Louisiana: Another State “Rethinking” Its Teacher Evaluation System

Recall from a prior post that lawmakers, particularly in the southern states, are beginning to reconsider the roles that test scores and value-added measures should play in their states’ teacher evaluation systems. The tides do seem to be turning. See also a related post about lawmakers in Alabama “shelving” their new teacher accountability system here, and a related article about how in Georgia their new teacher evaluation systems is being “overhauled” here.

As per a news article released out of Louisiana just this week, it seems Louisiana is following suit. Apparently, the Louisiana Senate Education Committee is advancing a bill (i.e., Senate Bill 342) to “revise” its teacher evaluation system as well (see here). This “heavily negotiated” bill, backed by Louisiana Governor John Bel Edwards, is to also seriously “tweak” the way teachers are to be evaluated throughout the state. The bill already has big “easy approval,” passing in the Louisiana Senate Education Committee without objection, facing next the full Louisiana Senate.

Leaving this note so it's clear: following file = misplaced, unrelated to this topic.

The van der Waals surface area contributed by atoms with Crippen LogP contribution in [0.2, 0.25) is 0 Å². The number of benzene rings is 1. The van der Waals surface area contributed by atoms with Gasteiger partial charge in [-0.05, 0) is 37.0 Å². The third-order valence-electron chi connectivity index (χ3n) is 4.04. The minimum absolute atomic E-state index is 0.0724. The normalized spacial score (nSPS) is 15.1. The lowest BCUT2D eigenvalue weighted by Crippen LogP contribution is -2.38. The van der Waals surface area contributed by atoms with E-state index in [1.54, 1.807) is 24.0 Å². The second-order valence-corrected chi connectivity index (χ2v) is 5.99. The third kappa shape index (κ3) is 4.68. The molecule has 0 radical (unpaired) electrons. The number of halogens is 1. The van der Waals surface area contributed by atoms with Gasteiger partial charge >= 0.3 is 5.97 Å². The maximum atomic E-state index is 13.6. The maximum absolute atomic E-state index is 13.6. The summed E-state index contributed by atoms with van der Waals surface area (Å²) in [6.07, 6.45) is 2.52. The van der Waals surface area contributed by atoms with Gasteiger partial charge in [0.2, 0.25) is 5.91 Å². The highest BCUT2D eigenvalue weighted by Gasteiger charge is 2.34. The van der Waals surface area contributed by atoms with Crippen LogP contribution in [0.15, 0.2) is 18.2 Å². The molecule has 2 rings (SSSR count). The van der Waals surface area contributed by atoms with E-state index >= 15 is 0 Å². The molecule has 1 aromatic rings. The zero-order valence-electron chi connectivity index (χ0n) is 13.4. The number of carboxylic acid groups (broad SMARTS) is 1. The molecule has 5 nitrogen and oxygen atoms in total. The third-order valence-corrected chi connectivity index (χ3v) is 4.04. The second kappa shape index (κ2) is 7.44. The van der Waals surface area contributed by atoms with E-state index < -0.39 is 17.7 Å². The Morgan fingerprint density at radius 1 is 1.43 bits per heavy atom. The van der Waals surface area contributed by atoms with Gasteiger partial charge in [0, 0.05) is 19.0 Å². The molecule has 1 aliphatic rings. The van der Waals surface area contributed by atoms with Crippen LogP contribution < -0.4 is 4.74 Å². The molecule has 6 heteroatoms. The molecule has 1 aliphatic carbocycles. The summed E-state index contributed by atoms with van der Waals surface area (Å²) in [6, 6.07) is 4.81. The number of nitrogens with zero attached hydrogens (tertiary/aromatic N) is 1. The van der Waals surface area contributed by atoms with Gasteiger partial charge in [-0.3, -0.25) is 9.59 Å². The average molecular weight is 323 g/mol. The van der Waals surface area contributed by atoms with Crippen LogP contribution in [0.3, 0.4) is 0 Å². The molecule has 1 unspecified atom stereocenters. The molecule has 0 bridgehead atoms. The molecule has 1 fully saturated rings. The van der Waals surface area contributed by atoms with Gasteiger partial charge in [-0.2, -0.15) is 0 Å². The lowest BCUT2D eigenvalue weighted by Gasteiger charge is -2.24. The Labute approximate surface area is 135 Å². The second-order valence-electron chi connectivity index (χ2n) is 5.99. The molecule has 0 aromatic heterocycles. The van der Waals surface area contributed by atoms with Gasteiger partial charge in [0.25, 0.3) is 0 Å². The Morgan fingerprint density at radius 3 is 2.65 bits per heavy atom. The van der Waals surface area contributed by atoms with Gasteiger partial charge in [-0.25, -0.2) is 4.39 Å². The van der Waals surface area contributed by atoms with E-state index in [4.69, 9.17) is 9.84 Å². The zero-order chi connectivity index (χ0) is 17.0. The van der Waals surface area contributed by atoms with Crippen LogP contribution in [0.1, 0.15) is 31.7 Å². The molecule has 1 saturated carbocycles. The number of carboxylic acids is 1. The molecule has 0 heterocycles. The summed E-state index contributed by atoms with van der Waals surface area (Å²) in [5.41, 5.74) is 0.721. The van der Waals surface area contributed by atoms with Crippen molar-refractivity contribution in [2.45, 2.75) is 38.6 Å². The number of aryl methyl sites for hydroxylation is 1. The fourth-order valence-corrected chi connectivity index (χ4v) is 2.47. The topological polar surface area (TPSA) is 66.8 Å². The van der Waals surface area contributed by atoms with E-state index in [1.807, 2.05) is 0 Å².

Under current rules, 50% of a teacher’s evaluation is to based on growth or value-added in student achievement over time. Under the new rules this is to be cut back to 35%, as currently applied to approximately 20,000 of Louisiana’s 50,000 teachers (40% of the state’s teacher population).

While some might like the percentage reduced to an even lower percentage than 35%, this still seems to be at least one step in the right direction. Whether high-stakes consequences will still be attached to such output, along with the observational and other testing data to account for the other 65%, is to be seen. This would certainly be a step in the wrong direction, unless the state can demonstrate system reliability, validity, fairness, and the like (see definitions here), prior to the attachment of such consequences.

In that regard, sometimes it doesn’t matter what (arbitrary) weights are applied to this or that, it is what is done with the output overall that matters the most. This also seems to be increasingly “true” in legal terms.

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